1) Hamda Yusuf, graduate student.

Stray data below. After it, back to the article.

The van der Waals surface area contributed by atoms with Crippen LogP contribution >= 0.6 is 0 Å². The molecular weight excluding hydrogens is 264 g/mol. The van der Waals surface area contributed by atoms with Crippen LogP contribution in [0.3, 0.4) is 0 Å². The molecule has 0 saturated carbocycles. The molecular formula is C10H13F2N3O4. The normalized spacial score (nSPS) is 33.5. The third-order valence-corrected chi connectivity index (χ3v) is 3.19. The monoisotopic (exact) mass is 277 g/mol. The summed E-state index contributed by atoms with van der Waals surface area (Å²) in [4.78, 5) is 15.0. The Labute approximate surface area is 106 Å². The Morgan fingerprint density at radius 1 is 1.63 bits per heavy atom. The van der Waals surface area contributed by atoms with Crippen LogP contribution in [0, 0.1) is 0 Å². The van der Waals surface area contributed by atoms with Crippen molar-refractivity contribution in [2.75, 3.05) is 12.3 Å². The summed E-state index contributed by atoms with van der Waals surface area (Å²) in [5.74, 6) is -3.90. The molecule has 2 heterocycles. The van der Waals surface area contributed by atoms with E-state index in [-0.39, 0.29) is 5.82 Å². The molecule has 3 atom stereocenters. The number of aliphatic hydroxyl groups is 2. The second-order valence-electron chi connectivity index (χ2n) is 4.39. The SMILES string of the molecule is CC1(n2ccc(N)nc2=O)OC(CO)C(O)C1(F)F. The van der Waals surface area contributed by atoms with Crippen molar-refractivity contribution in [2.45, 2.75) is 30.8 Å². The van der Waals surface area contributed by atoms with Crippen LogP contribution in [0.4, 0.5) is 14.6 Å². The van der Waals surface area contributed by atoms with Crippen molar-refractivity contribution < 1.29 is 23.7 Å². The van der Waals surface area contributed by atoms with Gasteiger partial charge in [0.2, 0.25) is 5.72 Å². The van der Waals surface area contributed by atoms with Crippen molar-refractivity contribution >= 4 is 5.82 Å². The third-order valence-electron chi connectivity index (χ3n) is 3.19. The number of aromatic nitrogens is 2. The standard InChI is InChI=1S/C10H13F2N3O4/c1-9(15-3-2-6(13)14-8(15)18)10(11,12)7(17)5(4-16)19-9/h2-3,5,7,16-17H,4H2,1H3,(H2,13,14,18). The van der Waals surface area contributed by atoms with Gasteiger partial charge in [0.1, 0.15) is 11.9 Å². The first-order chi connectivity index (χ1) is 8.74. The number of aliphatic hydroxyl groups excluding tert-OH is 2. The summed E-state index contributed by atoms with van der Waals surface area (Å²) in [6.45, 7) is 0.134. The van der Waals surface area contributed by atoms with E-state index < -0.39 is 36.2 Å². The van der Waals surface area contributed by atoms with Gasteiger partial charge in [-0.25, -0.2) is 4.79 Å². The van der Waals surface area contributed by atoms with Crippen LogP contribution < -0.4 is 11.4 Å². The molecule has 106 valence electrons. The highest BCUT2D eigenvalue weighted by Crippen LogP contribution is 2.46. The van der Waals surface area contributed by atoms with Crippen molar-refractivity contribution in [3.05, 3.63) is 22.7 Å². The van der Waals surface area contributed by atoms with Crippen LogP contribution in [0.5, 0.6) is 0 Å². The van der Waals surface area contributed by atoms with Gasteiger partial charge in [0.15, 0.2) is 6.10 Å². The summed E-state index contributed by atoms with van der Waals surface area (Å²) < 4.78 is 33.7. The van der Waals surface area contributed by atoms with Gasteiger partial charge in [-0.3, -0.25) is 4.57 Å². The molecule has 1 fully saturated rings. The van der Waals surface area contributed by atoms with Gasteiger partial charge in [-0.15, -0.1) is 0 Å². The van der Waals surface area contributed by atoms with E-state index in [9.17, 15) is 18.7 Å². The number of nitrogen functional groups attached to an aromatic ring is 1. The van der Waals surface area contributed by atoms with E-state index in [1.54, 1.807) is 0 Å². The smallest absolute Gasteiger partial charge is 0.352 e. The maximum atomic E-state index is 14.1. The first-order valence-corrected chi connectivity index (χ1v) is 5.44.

I was living in Austria when Donald Trump won the election. I remember I had made the decision of going to an election party, despite the fact that I was teaching in the morning. I had left the party around 3am, distraught but still hopeful. The time difference meant that we wouldn’t know anything final until the next day. After sleeping for a few hours, I woke to dozens of messages on my phone. The first was a BBC headline, nice and simple: “Donald Trump new President of the US”. I screamed. Like a real sitcom scream that only lasted a second until I quickly clamped my hand over my mouth. Being abroad meant that while everyone back in the States was reeling from this news, the people I was around couldn’t care less. My students, however, were outraged. In my lessons I was confronted with their demands to know how this could have possibly happened. They asked, “Are Americans really this stupid?” and perhaps more accusingly, “How could America have let this happen?” I wanted to tell them that America had always operated this way. That whiteness had the power to convince its people that everyone is trying to take something away from them, even if they’re the ones doing the taking. I wanted to explain that the United States had been built on this fear and that it would continue to build on this fear.